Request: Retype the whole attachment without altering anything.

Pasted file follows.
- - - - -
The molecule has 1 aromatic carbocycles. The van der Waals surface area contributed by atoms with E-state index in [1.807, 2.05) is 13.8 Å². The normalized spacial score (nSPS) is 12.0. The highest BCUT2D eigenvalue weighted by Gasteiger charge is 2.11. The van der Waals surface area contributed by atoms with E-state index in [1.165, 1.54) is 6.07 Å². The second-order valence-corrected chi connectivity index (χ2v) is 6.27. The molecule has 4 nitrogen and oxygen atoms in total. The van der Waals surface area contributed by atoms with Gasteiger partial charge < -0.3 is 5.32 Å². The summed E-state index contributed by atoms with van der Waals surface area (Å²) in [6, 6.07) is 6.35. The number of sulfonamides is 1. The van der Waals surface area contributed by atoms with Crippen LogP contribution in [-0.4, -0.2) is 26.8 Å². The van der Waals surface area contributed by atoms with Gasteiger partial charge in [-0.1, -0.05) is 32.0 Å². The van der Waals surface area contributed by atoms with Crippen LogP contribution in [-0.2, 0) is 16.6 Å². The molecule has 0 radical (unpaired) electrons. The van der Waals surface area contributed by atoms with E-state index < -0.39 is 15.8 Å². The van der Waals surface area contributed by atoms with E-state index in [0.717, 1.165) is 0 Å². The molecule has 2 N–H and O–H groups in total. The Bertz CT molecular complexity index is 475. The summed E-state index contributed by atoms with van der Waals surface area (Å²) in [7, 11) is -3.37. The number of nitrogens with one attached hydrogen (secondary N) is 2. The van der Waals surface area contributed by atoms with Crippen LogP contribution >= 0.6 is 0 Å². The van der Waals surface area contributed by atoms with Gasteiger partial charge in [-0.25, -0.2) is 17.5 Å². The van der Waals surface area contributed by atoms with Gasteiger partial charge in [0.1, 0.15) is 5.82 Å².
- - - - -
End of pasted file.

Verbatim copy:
The molecule has 1 aromatic carbocycles. The van der Waals surface area contributed by atoms with E-state index in [1.807, 2.05) is 13.8 Å². The normalized spacial score (nSPS) is 12.0. The highest BCUT2D eigenvalue weighted by Gasteiger charge is 2.11. The van der Waals surface area contributed by atoms with E-state index in [1.165, 1.54) is 6.07 Å². The second-order valence-corrected chi connectivity index (χ2v) is 6.27. The molecule has 4 nitrogen and oxygen atoms in total. The van der Waals surface area contributed by atoms with Gasteiger partial charge < -0.3 is 5.32 Å². The summed E-state index contributed by atoms with van der Waals surface area (Å²) in [6, 6.07) is 6.35. The number of sulfonamides is 1. The van der Waals surface area contributed by atoms with Crippen LogP contribution in [-0.4, -0.2) is 26.8 Å². The van der Waals surface area contributed by atoms with Gasteiger partial charge in [-0.1, -0.05) is 32.0 Å². The van der Waals surface area contributed by atoms with Crippen LogP contribution in [-0.2, 0) is 16.6 Å². The molecule has 0 radical (unpaired) electrons. The van der Waals surface area contributed by atoms with E-state index < -0.39 is 15.8 Å². The van der Waals surface area contributed by atoms with E-state index in [0.717, 1.165) is 0 Å². The molecule has 2 N–H and O–H groups in total. The Bertz CT molecular complexity index is 475. The summed E-state index contributed by atoms with van der Waals surface area (Å²) in [7, 11) is -3.37. The number of nitrogens with one attached hydrogen (secondary N) is 2. The van der Waals surface area contributed by atoms with Crippen LogP contribution >= 0.6 is 0 Å². The van der Waals surface area contributed by atoms with Gasteiger partial charge in [-0.25, -0.2) is 17.5 Å². The van der Waals surface area contributed by atoms with Gasteiger partial charge in [0.1, 0.15) is 5.82 Å².